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Lobbying shop says DOJ probe into its work for Burisma has been closed

There was no finding of wrongdoing, said an attorney for Blue Star Strategies, whose work became a flashpoint in the debate over Hunter Biden’s role on Burisma’s board

The Department of Justice building in Washington. (Stefani Reynolds/Bloomberg News)

A Justice Department probe into a Washington lobbying firm’s work for Burisma Holdings has been closed with no finding of wrongdoing, according to an attorney for the CEO of the firm, Blue Star Strategies.

The firm’s work for Burisma became a flashpoint in the debate over Hunter Biden’s role on the board of the Ukrainian oil and natural gas company, which has faced allegations of corruption domestically as well as in Britain and the United States.

The conclusion of the probe, which has not been previously reported, involved the firm submitting a new filing with the Justice Department detailing its lobbying activities on behalf of Burisma and its owner, Mykola Zlochevsky, in 2015 and 2016. A Justice Department spokesman declined to comment.

Blue Star Strategies, a bipartisan public affairs consultancy that touts its work for major corporations and foreign governments, took Burisma as a client in November 2015, according to testimony provided in 2020 by the firm’s CEO, Karen Tramontano, to Senate investigators.

Tramontano has maintained that the firm did not coordinate its activities with the younger son of then-Vice President Biden, who was on Burisma’s board at the time. Blue Star’s service to Burisma involved a "range of government, public affairs, and legal services,” she told Senate Republicans in response to a December 2019 letter, which included “discussions with appropriate government and non-governmental organizations regarding Ukraine’s energy security needs.”

At the time, Blue Star Strategies did not disclose its work for Burisma as part of filings required of “certain agents of foreign principals” under the Foreign Agents Registration Act.

Tramontano’s attorney, Peter J. Kadzik, said the firm “fully cooperated” with the DOJ probe, the existence of which was reported last year by Politico, which said one focus of the federal investigation was whether the lobbying shop had failed to comply with disclosure requirements.

“There was no finding of any wrongdoing," Kadzik added in a statement to The Washington Post, sent in response to a query about the new filing. "To respond to the DOJ request, Blue Star Strategies submitted an administrative filing to explain the purpose of meetings that were held.” Kadzik said the decision to close the investigation was communicated to him directly.

The new filing, stamped May 12 and made “pursuant to guidance from DOJ personnel," involves the firm “adding retroactively a foreign principal for a specific and limited time in 2016." The foreign principal was Zlochevsky, the Burisma owner and former ecology and natural resources minister under Ukrainian President Viktor F. Yanukovych, who was forced into exile in 2014.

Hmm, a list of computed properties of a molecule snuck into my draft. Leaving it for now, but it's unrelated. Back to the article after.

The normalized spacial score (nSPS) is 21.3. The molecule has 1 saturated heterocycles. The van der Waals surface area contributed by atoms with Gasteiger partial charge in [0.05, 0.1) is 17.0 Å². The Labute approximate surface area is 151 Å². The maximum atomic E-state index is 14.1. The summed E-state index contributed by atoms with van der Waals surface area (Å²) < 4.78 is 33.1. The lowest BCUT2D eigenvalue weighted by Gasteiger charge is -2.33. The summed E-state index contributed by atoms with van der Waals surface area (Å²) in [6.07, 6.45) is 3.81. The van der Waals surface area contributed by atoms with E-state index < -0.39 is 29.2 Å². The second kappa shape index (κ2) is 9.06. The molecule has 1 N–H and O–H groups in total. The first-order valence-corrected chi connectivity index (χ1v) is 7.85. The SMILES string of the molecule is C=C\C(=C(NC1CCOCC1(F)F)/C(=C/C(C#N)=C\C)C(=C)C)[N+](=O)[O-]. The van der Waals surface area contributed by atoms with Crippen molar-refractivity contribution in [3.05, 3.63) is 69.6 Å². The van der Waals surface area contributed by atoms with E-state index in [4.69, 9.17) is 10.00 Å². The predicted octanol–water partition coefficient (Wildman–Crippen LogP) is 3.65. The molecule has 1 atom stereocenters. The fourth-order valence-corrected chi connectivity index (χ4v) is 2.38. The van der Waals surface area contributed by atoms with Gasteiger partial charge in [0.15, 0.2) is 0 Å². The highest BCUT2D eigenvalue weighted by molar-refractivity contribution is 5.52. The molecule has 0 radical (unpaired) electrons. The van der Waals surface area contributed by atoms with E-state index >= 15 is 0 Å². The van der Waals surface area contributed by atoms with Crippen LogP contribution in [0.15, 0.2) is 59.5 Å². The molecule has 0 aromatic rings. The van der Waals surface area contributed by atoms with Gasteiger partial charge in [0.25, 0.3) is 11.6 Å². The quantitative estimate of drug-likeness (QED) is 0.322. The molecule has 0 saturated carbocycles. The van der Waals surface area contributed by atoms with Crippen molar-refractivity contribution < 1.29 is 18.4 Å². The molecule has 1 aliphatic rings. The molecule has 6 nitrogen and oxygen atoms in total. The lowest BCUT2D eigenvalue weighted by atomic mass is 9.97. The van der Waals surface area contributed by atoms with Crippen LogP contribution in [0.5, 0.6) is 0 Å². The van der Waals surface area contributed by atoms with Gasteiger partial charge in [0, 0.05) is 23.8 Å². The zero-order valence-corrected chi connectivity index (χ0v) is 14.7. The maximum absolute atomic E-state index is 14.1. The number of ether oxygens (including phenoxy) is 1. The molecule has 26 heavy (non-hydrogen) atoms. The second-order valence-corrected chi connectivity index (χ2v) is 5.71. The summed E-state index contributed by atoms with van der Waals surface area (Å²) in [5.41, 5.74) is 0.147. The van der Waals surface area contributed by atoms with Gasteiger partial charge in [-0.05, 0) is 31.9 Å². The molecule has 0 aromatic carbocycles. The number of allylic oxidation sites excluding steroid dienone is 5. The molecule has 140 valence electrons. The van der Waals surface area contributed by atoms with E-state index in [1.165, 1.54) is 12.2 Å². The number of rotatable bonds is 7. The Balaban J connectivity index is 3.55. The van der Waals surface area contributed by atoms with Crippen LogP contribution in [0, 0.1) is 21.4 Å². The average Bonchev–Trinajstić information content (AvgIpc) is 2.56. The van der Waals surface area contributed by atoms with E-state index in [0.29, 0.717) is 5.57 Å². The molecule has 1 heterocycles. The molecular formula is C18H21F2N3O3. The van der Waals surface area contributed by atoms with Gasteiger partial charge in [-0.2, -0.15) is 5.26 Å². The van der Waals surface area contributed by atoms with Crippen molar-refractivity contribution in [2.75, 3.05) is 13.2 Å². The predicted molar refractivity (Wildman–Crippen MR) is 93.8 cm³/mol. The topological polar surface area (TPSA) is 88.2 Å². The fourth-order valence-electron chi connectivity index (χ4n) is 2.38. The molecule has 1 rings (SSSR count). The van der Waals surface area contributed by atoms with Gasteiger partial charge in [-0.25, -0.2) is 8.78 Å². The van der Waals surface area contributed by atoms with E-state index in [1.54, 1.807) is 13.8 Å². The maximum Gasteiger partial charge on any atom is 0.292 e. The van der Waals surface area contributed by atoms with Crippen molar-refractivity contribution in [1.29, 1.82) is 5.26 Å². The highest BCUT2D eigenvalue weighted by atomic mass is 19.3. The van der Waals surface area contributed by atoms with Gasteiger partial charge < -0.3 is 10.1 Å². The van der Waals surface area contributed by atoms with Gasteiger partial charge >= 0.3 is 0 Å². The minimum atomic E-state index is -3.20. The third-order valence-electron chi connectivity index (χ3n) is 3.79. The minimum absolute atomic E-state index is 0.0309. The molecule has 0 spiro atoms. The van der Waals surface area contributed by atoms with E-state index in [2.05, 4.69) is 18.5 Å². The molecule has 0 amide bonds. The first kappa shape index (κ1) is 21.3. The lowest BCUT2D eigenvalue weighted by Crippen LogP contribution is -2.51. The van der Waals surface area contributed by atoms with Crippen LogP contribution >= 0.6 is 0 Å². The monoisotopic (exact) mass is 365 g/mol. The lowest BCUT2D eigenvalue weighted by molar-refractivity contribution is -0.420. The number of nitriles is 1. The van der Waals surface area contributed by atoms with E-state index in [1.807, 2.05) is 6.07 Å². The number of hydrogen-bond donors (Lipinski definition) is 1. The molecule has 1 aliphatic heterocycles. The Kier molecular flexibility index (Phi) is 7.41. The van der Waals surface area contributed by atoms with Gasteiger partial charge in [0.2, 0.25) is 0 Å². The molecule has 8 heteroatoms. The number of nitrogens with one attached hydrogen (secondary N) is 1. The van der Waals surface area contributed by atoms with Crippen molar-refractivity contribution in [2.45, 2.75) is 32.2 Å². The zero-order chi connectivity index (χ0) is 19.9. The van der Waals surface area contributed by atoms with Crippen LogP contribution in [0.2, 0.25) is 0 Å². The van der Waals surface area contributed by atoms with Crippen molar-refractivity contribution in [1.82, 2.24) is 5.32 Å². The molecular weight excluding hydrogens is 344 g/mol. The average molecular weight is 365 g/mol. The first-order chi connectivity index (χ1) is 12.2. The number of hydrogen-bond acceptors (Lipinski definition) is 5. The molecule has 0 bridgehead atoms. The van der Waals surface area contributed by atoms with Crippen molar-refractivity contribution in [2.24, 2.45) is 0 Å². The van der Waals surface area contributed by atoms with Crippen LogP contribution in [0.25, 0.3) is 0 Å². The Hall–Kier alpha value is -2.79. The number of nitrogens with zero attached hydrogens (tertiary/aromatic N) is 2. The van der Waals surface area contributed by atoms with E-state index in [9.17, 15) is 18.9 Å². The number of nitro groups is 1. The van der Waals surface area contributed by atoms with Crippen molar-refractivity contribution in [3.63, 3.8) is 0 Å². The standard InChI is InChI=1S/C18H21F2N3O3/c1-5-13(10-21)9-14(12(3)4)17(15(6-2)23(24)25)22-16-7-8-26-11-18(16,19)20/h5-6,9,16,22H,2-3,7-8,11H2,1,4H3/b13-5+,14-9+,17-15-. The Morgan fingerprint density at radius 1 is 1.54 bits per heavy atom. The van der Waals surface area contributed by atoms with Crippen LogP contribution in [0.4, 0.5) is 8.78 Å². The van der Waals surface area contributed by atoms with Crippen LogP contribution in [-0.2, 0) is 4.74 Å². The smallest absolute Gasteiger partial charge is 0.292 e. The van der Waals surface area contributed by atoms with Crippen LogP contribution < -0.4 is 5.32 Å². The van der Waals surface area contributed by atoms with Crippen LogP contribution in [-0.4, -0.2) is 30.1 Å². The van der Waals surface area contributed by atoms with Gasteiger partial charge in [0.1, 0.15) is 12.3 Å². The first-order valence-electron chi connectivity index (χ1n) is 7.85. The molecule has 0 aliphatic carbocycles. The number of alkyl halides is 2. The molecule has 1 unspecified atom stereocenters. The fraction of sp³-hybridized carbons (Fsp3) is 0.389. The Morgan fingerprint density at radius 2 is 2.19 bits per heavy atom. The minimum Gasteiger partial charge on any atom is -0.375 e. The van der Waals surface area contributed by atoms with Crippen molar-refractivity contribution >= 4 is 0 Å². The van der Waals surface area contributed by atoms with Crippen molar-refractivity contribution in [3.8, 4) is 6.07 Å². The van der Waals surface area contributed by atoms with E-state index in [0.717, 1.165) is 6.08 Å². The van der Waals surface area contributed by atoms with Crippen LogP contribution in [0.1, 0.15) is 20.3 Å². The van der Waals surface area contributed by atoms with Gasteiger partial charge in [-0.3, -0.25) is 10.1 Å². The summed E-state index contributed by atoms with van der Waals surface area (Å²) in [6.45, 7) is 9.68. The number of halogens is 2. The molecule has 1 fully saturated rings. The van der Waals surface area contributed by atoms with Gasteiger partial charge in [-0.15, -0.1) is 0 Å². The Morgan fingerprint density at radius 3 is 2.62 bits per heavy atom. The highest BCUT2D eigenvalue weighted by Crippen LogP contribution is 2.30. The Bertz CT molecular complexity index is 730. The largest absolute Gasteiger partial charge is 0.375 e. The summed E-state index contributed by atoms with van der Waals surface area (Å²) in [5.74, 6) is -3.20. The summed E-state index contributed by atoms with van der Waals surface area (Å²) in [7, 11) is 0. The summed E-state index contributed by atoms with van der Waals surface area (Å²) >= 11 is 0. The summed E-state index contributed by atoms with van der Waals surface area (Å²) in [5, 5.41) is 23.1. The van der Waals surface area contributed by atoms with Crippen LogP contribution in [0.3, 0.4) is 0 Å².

An exhibit submitted with the filing states that Blue Star Strategies “was asked in 2016 to help schedule meetings with U.S. Government officials so counsel for Mr. Zlochevsky could present an explanation of certain adverse proceedings in the U.K. and Ukraine involving Mr. Zlochevsky.”

The firm scheduled two such meetings, the exhibit continues, and a firm representative accompanied Zlochevsky’s counsel to the meetings. The firm received a monthly retainer of $30,000 in March and April of 2016, according to the filing, “a small portion of which was allocated to scheduling a meeting for Mr. Zlochevsky’s attorney.”

Blue Star Strategies was swept up in the partisan row over Burisma when allies of President Donald Trump sought dirt on his likely 2020 presidential campaign opponent by looking in Ukraine, which was among the foreign locales where Hunter Biden had done business. Senate Republicans requested information from Tramontano in December 2019, and she sat for an interview in August 2020 with members of the Senate Homeland Security and Finance committees.

As part of their call in 2019 for the State Department to release documents on Burisma’s dealings in Washington, Sens. Ron Johnson (R-Wis.), chairman of the Senate Homeland Security and Governmental Affairs Committee, and Charles E. Grassley (R-Iowa), chairman of the Senate Finance Committee, cited a State Department email suggesting that Tramontano made note of “two high-profile U.S. citizens (including Hunter Biden as a board member) affiliated with the company” when requesting a meeting with a U.S. official.

Tramontano told Senate investigators she had not used Hunter Biden’s name to secure meetings with U.S. officials. She also said she was not intending to influence U.S. policy when engaging with those officials and that none of her meetings resulted in policy changes toward Ukraine. A spokeswoman for Tramontano declined to offer additional comment beyond the attorney’s statement.

Devlin Barrett and Aaron Schaffer contributed to this report.

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